Almost everyone will be familiar with seeing the signs on shops and other public places which say Guide Dogs welcome but you may have noticed that increasing these are being replaced by those stating Assistance Dogs welcome. So what is an Assistance Dog, what do they do and how do you recognise them.
Assistance dogs tend to fall into one of 3 categories:
- Guide Dogs – those who work alongside clients who have varying degrees of visual impairment.
- Hearing Dogs – those who work alongside clients with varying degrees of hearing impairment.
- Service Dogs – those who work alongside clients with a range of disabilities and other conditions.
There may also be times when a dog is trained to provide support in more than one area and will be classed as a duel dog receiving specialist training from more than one organisation. Here in the UK there are 7 charities that train assistance dogs to provide support both in the home and crucially when out in public to individuals:
Hearing Dogs for Deaf People whose dogs can be recognised by their burgundy jackets train dogs to alert to everyday sounds such as doorbells, alarms including fire and smoke alarms and any others that are required by an individual both within the home and when out in public places. Hearing Dogs are partnered with clients who have varying degrees of hearing impairment and the dogs chosen for this job are a wide variety of different breeds.
Canine Partners provide dog to clients who require help with day to day tasks due to physical disabilities. Their dogs are trained for a multitude of tasks according to the need of the individual and these can include opening doors, fetching items, handing over wallets to cashiers and helping with clothing items. The majority of Canine Partners tend to be Labrador, Golden Retrievers or crosses of these breeds as they need to be large enough to work around wheelchairs in many cases and they can be recognised by their purple jacket.
Medical Detection Dogs this charity trains dogs to alert clients to a range of complex health conditions which includes Diabetes, Addison’s disease, severe allergies and other illness which cause an odour change in the human body. While most of the dogs are Gundog types you will also see various other breeds trained for the role as Medical Detection Dogs will at times select dogs from rescue and also train some clients own dogs. When out in public a Medical Alert Assistance Dog will wear a red jacket printed with the words Medical Alert Assistance Dog or similar.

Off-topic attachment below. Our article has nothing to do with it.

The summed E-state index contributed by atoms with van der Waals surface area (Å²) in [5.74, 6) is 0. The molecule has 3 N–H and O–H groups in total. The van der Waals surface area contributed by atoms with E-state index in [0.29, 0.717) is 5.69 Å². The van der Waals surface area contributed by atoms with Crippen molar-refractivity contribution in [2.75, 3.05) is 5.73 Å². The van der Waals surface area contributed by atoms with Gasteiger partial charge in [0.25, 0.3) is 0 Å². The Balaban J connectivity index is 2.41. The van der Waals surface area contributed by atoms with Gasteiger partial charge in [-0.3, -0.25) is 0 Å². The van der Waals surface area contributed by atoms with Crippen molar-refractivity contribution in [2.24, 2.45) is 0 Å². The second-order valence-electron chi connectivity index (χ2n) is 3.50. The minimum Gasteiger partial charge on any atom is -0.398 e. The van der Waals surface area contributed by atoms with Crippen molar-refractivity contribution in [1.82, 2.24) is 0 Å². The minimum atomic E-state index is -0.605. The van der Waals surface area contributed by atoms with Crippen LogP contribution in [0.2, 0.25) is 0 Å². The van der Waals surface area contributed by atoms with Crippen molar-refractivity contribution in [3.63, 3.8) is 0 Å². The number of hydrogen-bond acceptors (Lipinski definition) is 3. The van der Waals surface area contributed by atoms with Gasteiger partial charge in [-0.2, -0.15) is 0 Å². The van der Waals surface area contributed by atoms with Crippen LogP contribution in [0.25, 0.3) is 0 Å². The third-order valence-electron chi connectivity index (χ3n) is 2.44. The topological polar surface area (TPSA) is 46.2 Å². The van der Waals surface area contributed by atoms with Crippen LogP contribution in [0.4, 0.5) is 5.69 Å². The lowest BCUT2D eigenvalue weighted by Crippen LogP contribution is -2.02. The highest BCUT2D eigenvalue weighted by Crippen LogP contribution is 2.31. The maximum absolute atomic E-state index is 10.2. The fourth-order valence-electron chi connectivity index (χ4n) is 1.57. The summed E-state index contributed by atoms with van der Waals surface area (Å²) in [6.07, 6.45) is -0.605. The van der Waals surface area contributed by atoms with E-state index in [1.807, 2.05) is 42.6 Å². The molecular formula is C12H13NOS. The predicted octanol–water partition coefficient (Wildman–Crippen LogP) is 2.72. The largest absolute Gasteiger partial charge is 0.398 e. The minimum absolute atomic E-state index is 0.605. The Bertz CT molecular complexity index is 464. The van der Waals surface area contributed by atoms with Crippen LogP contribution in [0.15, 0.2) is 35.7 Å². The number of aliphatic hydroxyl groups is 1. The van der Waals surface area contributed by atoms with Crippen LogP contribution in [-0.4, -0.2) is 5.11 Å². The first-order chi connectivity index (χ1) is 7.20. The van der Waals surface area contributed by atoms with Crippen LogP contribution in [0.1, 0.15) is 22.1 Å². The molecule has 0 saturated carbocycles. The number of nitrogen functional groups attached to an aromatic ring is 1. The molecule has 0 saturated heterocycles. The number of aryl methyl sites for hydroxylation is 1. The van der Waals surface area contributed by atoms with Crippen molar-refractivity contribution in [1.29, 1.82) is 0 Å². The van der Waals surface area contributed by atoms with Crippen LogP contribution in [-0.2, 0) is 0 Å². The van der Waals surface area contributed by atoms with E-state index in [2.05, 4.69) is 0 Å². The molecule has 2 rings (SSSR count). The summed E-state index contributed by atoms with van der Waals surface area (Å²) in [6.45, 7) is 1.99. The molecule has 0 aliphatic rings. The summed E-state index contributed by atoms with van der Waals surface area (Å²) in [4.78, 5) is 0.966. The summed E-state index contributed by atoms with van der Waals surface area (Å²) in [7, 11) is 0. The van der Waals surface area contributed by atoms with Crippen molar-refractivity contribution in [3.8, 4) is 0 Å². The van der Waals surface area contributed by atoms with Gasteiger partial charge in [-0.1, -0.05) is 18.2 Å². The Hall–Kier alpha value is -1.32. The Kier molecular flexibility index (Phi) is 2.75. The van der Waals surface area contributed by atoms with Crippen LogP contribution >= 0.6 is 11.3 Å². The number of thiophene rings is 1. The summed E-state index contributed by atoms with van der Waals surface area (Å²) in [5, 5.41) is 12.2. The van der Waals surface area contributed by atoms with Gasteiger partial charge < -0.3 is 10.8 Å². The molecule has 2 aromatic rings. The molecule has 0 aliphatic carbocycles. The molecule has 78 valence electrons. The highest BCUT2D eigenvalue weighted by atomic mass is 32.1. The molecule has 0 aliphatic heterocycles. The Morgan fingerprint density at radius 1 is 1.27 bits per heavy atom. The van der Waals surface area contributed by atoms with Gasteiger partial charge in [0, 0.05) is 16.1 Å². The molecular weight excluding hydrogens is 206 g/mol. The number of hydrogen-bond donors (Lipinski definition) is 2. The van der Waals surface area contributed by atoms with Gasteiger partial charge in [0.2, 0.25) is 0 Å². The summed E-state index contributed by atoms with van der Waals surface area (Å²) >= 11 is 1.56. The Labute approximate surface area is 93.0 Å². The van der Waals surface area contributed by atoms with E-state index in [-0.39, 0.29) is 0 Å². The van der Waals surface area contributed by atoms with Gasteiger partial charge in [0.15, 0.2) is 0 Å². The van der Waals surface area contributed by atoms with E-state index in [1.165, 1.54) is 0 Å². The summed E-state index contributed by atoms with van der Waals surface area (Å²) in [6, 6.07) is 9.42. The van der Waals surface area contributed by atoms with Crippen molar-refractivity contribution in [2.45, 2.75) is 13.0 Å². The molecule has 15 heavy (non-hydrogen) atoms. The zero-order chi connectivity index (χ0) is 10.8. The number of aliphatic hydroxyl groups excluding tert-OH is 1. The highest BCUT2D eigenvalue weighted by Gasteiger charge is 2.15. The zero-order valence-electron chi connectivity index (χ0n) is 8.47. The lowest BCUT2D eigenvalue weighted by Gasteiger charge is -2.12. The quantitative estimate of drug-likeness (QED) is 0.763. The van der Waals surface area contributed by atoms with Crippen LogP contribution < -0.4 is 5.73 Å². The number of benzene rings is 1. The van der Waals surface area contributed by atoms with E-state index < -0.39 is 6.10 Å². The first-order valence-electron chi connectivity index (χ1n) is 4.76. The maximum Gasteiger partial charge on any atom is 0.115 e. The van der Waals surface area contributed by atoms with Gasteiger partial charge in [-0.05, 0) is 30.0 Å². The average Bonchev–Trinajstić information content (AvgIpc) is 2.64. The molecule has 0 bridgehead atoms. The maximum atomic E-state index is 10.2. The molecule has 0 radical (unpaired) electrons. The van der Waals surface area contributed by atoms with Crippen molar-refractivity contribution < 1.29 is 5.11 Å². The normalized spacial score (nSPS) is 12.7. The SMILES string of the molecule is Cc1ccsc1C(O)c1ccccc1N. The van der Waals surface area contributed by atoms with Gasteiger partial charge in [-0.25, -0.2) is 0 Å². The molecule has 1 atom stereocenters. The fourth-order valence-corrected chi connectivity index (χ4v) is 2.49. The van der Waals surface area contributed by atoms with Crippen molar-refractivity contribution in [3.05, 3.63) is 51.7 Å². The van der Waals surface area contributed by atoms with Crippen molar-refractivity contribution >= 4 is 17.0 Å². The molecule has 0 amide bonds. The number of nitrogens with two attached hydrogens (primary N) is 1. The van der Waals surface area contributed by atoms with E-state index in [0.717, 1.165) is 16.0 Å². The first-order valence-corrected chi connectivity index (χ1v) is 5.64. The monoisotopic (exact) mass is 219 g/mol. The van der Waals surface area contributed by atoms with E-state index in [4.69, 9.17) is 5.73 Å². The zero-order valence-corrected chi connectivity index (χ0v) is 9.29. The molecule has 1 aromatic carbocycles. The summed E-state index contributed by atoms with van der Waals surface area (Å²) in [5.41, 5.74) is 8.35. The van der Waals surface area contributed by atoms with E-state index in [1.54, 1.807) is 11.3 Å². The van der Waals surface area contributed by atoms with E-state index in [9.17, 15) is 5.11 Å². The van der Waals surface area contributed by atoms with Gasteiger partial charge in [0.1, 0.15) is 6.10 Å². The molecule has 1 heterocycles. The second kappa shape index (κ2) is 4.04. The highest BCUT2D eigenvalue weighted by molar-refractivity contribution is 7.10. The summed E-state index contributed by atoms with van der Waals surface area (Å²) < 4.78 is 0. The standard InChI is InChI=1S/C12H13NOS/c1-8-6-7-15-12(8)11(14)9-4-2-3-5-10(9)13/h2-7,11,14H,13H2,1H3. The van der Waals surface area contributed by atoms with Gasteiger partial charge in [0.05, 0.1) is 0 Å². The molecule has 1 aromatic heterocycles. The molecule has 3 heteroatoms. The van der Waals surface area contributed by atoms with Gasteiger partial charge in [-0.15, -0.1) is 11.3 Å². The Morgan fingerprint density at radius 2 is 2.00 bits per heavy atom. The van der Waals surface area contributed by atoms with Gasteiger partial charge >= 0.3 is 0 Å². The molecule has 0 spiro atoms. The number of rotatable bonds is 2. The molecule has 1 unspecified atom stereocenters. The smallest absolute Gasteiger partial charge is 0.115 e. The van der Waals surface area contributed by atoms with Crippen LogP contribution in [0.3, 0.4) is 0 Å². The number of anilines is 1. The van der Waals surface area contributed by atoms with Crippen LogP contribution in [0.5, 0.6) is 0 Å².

Dogs for Good (previously known as Dogs for the Disabled) place dogs with adults and children with a range of physical disabilities and also train dogs to work alongside children with Autism. Their dogs will support their partner in a variety of different ways which are very much based on individual client needs. All of their dogs will wear a green jacket when out in public and like Canine Partners they tend to use Labrador and Retriever types.
Support Dogs work to provide clients with seizure alert dogs, dogs to support children with Autism and also to provide disability assistance such as picking up dropped objects, fetching items and helping to open or close doors . Support dogs train a variety of different types of dogs and they can all be identified by their blue jackets.
Dog Aid unlike the other assistance dog charities Dog Aid work alongside independent trainers and individuals who will benefit from having an assistance dog to train that persons pet dog a suitable standard where they can receive accreditation. Once accredited dogs trained through Dog Aid can wear a red jacket to identify them as an Assistance Dog.
Guide Dogs are probably the most well-known and recognised dogs of all the assistance dogs. Guide Dogs are placed with clients who have varying degrees of visual impairment and who will benefit from the support a Guide dog can provide. A working Guide Dog can be recognised by their white harness with florescent strips while dogs in training and puppy walking will often wear blue coats with “In training” printed on them.
When an individual is matched with an assistance dog from one of the above charities they will receive a considerable amount of training and support to ensure that the partnership meets the requirements set out by Assistance Dogs International or in the case of Guide Dogs the International Guide Dog Federation. As part of this training the partnership will have to undergo an assessment to gain full accreditation which means the dog will be allowed unrestricted access to shops, restaurants and other public places. These access rights are upheld in law by the Equality Act (2010) which says that a person with an assistance dog should be given the same access as any other individual to an establishment and refusal can result in a court case being brought against the owners or management.
In recent years there have also been private organisations set up which claim to provide assistance dogs to individuals for a fee. While these dogs may provide support to individuals in the home they will not have the access rights afforded to those dogs from the 7 charities mentioned unless they have received accreditation from Assistance Dogs International or the International Guide Dog Federation.
Should you see an Assistance Dog out working or a puppy in training it is good etiquette not to speak to the dog or try and gain the dog’s attention and this is especially important with Guide Dogs. However it is often the case that a client and certainly puppy walkers and socialisers are happy to talk about what their dog does or is in training for.
You can find out more about Assistance Dogs from the Assistance Dog UK website.